In a study, 61 out of 67 cancer patients had hearing loss after being treated with chemotherapy drugs. The study was done at Oregon Health and Science University. The subjects were eight months to 23 years old.
Some patients also experience tinnitus--ringing or chirping in the ears. The damage to the nerves or hair cells can’t be reversed. And 24 hours after one round of chemotherapy hearing loss can occur. Jennifer Boho, also a cancer survivor and who works in the hearing field, said that she immediately heard relentless ringing in her ears following a chemotherapy treatment.
Myers says that with hearing aids, she can hear again and communicate with her children. Of the former situation, she says, “I would say eye opening, but it has been ear opening.” Her cancer has spread to her bones and she still receives chemotherapy treatments, but the new drugs do not affect her hearing.
Be sure to ask about what drugs affect hearing and get a baseline hearing test as a starting point for tracking any hearing loss. For more information on hearing loss, please contact your hearing instrument specialist at Pure Sound Hearing Aids.
Alzheimer’s disease affects more than five million Americans. Its debilitating symptoms include depression, memory loss, and confusion. The disease is devastating in the wake of its destruction, but there’s hope. Research has come to suggest that hearing aids might help delay or avoid the effects of the disease and other forms of dementia. But if you already have Alzheimer’s disease, can hearing aids be of good use? The answer is yes because any hearing loss can add to mental decline.
World Alzheimer’s Day has been established to support efforts for finding a cure for the disease, make life more comfortable for patients and their families, and to raise awareness. This day is important in outlining the research findings to date. Below are some findings and what they mean for the future.
Alzheimer’s disease and hearing loss
Hearing loss can worsen the effects of Alzheimer’s disease. Without hearing aids for hearing loss, Alzheimer’s patients have increased feelings of confusion, experience social isolation, and have difficulty communicating. Often untested and diagnosed, hearing loss causes a lack of response to verbal cues, often mistaken for the increased decline associated with Alzheimer’s disease.
At the very least, a hearing test can determine if simple ear wax buildup is the problem with clear communication. But if hearing loss is determined to be the case, being fitted with them may be wildly beneficial.
The truth about hearing aids and Alzheimer’s disease
A 2003 United Kingdom-based study determined that when mild hearing loss sufferers with dementia were fitted with hearing aids, mental decline lessened in 42 percent of the participants, according to the Clinical Global Impression of change scale. There was also a 32.9 percent increase, collectively, in audible speech with the use of hearing aids.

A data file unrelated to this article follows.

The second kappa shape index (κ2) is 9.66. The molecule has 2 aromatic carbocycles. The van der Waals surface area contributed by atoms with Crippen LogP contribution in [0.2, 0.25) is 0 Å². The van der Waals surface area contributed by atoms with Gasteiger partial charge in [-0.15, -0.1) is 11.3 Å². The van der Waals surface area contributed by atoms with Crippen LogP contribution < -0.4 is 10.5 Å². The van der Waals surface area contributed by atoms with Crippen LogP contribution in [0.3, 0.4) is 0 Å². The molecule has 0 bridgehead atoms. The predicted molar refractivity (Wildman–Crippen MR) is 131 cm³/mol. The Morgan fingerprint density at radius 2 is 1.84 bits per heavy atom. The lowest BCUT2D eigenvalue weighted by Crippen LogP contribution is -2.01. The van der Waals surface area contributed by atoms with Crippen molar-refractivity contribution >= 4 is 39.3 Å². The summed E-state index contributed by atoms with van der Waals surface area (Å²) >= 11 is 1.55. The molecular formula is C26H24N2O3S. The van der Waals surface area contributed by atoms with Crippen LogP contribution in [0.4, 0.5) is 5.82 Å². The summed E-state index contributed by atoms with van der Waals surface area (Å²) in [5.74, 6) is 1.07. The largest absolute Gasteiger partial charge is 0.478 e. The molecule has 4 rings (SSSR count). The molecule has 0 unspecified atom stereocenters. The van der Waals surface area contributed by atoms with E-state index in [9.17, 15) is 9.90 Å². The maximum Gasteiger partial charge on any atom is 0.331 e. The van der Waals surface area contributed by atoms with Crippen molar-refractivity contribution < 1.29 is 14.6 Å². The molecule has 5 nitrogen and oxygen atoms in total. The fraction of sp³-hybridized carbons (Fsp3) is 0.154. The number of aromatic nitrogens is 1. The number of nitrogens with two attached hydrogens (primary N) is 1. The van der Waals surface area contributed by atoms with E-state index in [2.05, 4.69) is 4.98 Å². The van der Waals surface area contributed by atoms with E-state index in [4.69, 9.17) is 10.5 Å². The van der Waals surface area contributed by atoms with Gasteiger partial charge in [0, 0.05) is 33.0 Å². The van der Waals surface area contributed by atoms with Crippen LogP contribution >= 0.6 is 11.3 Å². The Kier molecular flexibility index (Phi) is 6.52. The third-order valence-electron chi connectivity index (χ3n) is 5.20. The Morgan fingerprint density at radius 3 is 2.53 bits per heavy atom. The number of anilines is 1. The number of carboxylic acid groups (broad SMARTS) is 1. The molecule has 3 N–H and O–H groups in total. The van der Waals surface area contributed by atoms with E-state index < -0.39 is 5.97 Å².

In a 2013 study, which was featured in the American Journal of Epidemiology, patients with Alzheimer’s who wore hearing aids showed a slower rate of cognitive decline compared to those people without hearing aids. Also, the study found that hearing loss sufferers wearing hearing aids only had a slightly greater decline than people with normal hearing.
Making better how Alzheimer’s patients hear the world
It may be too soon to give hearing aids to all Alzheimer’s patients with hearing loss, but the studies indicate positive results. Further examination is being done with the connection between hearing loss and Alzheimer’s disease. It certainly appears that the quality of life can be improved, which makes it a worthwhile effort to continue the studies. For more information, please contact a hearing instrument specialist at Pure Sound Hearing Aids.
Studies have confirmed links between dementia and untreated hearing loss. As you might know, studies from over the years have shown that hearing loss is linked to accelerated brain shrinkage, adults with hearing loss are up to five times more likely to develop dementia, and adults with hearing loss experience a 30 to 40 percent faster decline in cognitive abilities.
Currently, a systematic review of these studies confirm the link, as published in February’s JAMA Otolaryngology-Head & Neck Surgery. The thinking behind the review is to promote a preventative strategy for dementia by reducing proven risk factors, rather than using post-diagnostic therapy. When getting your hearing loss treated, you play a role in lessening one of the risk factors associated with dementia.
For more information, contact your hearing instrument specialist at Pure Sound Hearing Aids.
Drugs prescribed for cancer may cause the reaction of tinnitus--ringing in the ears--or even hearing loss. Ones that fight chemo toxins and radiation may be useful in combating cancer, but may also be devastating to the inner ear. But not taking the drugs can create a worse alternative. No one wants cancer. It’s a trade-off.